The Enterprise Investment Scheme (EIS) can provide very significant tax relief for investors in unlisted companies but a recent case in the First Tier Tribunal (“FTT”) shows how strictly the rules of the Scheme are interpreted.

One of the many conditions of EIS relief is that the shares issued to the investor must not have any preferential right to a company’s assets on a winding up. The requirement is included so that an investor cannot obtain the tax advantages of EIS relief while being shielded from the economic risk of the investment.

The facts

Flix Innovations Ltd (“Flix”) was a technology company which had developed a new method of providing digital content to cinemas. It required an additional £300k of investment to develop and market its product. However, the company's shares were structured in such a way that it would have been difficult to attract outside investment.

Flix therefore decided to restructure its shares to make it easier to attract such investment. The shareholders had wanted to cancel one class of shares to achieve this but, since company law did not allow this in the circumstances, they decided to strip most of the rights from one class of shares instead, leaving a class of “deferred shares”.  

The result was that, in the event that Flix was wound up, holders of ordinary shares had the right to receive the nominal value of their shares in priority to holders of the deferred shares. The total value of the preferential right was £933, which represented only 0.05% of the market value of all shares in Flix at that time.

However, HMRC refused to approve an application for EIS relief from Flix on the basis that some of the shares had preferential rights.

Decision

Flix first argued that the value of the preferential right was so small that it was de minimis and should be disregarded.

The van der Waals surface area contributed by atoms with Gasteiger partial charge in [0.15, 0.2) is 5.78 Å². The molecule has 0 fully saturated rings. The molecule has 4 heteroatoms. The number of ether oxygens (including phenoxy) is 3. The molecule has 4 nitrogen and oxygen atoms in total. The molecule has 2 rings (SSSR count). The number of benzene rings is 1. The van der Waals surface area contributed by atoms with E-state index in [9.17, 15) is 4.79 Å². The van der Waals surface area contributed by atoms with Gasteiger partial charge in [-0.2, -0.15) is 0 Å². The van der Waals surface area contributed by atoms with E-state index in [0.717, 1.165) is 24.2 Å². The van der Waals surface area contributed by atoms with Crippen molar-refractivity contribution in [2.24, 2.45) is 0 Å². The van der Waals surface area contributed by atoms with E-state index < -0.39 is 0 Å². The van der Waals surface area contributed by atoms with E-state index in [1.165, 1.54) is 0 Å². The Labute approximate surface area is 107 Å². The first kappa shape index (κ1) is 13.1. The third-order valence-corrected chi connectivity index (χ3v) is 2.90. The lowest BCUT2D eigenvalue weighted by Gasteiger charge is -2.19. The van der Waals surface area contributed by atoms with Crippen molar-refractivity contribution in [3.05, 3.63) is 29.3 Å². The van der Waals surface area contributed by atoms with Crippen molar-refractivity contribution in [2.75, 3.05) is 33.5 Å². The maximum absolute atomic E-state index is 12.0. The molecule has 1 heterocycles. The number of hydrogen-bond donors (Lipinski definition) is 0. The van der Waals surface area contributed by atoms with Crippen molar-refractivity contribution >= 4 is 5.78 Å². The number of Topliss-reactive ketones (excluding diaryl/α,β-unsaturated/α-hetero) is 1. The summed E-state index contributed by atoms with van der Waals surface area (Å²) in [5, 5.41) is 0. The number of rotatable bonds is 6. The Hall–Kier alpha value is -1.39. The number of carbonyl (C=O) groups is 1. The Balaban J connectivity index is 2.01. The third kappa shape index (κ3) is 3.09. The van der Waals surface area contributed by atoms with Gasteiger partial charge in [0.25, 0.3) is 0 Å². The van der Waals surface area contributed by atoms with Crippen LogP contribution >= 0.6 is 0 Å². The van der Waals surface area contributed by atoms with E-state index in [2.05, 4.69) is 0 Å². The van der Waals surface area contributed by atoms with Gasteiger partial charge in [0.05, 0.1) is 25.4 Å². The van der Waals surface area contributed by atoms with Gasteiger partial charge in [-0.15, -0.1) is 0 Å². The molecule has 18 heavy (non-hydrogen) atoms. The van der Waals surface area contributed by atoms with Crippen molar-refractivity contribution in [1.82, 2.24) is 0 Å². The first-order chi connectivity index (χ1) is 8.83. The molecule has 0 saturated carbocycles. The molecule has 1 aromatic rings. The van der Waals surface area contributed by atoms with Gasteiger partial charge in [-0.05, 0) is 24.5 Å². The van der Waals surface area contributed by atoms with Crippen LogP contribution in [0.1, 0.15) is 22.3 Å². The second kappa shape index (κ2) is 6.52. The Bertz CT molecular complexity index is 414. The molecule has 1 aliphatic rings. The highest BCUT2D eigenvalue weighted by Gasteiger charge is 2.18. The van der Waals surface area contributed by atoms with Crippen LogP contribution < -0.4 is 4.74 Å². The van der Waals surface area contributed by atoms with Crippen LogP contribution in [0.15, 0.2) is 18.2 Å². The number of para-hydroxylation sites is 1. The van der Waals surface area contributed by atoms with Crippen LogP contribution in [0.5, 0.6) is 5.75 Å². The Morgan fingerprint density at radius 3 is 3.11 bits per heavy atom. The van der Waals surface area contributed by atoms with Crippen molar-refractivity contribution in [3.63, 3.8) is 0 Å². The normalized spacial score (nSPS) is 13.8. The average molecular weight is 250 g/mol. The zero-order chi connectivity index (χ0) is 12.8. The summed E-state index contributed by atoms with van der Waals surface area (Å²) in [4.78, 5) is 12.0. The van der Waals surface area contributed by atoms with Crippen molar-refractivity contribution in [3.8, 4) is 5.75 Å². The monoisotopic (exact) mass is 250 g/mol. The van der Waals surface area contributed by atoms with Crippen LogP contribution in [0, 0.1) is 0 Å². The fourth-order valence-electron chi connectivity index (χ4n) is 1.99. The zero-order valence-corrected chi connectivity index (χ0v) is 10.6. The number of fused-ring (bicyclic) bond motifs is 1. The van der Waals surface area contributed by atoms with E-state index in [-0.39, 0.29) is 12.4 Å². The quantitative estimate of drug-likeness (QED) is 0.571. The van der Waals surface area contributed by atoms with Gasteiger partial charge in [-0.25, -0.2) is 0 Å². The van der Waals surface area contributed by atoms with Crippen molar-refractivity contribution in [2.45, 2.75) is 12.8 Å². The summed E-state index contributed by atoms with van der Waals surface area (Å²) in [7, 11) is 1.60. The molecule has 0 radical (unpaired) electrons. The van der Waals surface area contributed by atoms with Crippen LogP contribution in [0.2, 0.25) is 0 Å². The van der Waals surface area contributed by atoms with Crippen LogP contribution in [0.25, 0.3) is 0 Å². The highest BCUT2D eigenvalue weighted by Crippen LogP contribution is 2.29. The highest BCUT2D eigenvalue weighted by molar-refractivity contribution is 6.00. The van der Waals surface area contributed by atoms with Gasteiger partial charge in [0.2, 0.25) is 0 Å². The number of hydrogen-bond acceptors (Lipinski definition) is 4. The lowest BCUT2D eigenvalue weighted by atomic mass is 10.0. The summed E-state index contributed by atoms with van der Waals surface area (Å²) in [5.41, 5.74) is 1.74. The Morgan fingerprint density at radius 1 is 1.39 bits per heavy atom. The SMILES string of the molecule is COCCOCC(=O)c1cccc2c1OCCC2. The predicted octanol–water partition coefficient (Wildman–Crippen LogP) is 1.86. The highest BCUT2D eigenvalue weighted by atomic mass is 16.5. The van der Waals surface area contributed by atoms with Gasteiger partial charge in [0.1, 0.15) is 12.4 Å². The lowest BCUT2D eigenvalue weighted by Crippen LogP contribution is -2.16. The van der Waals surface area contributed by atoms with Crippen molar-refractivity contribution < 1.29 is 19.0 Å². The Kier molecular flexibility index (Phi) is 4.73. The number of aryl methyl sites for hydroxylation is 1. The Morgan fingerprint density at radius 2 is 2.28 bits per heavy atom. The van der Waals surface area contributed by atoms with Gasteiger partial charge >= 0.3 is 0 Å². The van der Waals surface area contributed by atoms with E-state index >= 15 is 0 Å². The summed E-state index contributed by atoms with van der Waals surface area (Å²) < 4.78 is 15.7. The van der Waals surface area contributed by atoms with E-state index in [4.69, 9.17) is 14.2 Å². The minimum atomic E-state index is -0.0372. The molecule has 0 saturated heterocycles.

The FTT accepted that, in some cases, the courts can use a de minimis principle when interpreting legislation, so that matters which are “too negligible for the law to be concerned about” are disregarded. However, the FTT concluded that, because the conditions of EIS relief are so detailed and specific, the principle did not apply here.

Flix also argued that the purpose of the legislation was to prevent tax relief being obtained by investors who did not take on the full risks of investment. Since the investors in Flix would not be shielded from this risk, EIS relief should be available to them. However, the FTT concluded that Parliament had only intended the legislation to apply where the exact conditions were met and therefore refused to allow the appeal.   

Flix is perhaps a typical example of the type of company intended to benefit from EIS relief. It had restructured its shares for genuine commercial reasons and had it done so in a slightly differently way it could have met the conditions of the relief. However, this case shows that the conditions of EIS are applied stringently by the courts and emphasises the importance of ensuring that the letter as well as the spirit of the law is followed.